Fabio Bidini's understanding of Chopin is clear, and his performing style mesmerizes.
Italian pianist’s flight with Chopin proves inspiring
A YEAR AGO, Italian pianist Fabio Bidini came to Hawaii to play Dohnányi's "Variations on a Nursery Song" with the Honolulu Symphony, striking the audience with his skills, wit and musicianship. Friday he returned, and I thought I was prepared for his interpretation of Chopin's Concerto for Piano and Orchestra No. 1 (1830). Truth is, he astonished the audience even more than expected with his superb interpretation.
In concert: 4 p.m. today
Place: Blaisdell Concert Hall
Tickets: $15 to $65
Call: 792-2000 or visit www.honolulu symphony.com
Just watching his hands is mesmerizing. Without unnecessary gestures but with subtle movements and amazing ease, they are in control of the keyboard from the moment the music starts. Bidini plays with great musical power but with no complacency or overly romantic tones. Still, his understanding of Chopin is obvious: He flies, but he ponders.
The first movement starts with an orchestral introduction, and then it's all about the piano. Chopin wrote this and the second concerto to affirm himself as a virtuoso when he was 20, and composing for orchestra was not really his preference. Still, there is a certain richness in the orchestral material. And it is up to the conductor to bring it out.
ROSSEN MILANOVCQ led the symphony with a polished yet enthusiastic interpretation of the concerto. His ample movements seemed to embrace the whole orchestra, but his precision led to a balanced presentation of the young Chopin's work.
Milanov also led the orchestra in a terrific performance of Debussy's "Prélude à L'après-Midi d'un Faune" (1894). Starting with Susan McGinn's smooth solo flute, the piece turned on the instrument's colors and shades. This work focuses on luminosity, and Milanov's interpretation never lost this dreamy characteristic so typical of Debussy. Even in the middle section, where Debussy suggests a fortissimo volume, the orchestra did not exaggerate, keeping the overall timbre subtle.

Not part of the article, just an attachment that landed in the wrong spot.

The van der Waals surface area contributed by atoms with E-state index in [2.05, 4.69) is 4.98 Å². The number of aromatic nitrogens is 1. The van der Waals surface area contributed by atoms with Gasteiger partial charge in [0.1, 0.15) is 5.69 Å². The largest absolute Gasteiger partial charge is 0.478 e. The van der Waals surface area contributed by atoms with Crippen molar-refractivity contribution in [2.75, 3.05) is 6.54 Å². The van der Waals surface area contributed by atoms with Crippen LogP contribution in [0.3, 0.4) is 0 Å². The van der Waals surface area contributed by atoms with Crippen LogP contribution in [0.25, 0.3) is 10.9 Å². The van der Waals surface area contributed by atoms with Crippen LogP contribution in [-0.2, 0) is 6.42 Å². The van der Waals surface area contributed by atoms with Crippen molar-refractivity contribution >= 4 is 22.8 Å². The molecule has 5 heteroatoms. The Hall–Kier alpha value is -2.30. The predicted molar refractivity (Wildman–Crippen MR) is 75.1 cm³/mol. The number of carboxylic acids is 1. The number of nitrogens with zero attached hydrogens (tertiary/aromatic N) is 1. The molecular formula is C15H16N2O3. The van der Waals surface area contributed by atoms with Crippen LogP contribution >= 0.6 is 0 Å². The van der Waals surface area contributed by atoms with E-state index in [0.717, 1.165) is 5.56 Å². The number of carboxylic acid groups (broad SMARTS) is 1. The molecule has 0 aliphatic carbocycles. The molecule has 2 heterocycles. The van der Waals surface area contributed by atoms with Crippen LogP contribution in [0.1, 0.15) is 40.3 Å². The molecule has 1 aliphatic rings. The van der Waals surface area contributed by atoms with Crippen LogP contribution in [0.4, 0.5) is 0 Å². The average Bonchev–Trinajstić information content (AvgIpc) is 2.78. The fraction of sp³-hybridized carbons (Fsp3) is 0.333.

Rossen Milanov conducts the Honolulu Symphony's performance today at 4 p.m.
The second part of the concert included Rimsky-Korsakov's symphonic suite "Scheherazade" (1888). Colorful orchestration is the main focus in this four-part work as well, and Milanov combined balance and power with great elegance. The musicians showcased their instruments in this musical representation of the "Book of the One Thousand and One Nights."
Throughout the work, the sultan's character is presented with a four-note theme built on a whole-tone scale (made up only of whole steps) and dominated by the brass. Scheherazade's predicament is reflected in a theme played enchantingly by Ignace Jang's solo violin and accompanied by harpist Constance Uejio's light touch. Particularly notable also were the performances of first cellist Mark Votapek, oboist Scott Janusch and bassoonist Paul Barrett.
All told, this is a concert that cannot be missed.
Valeria Wenderoth has a doctorate in musicology from the University of Hawaii at Manoa, where she also teaches.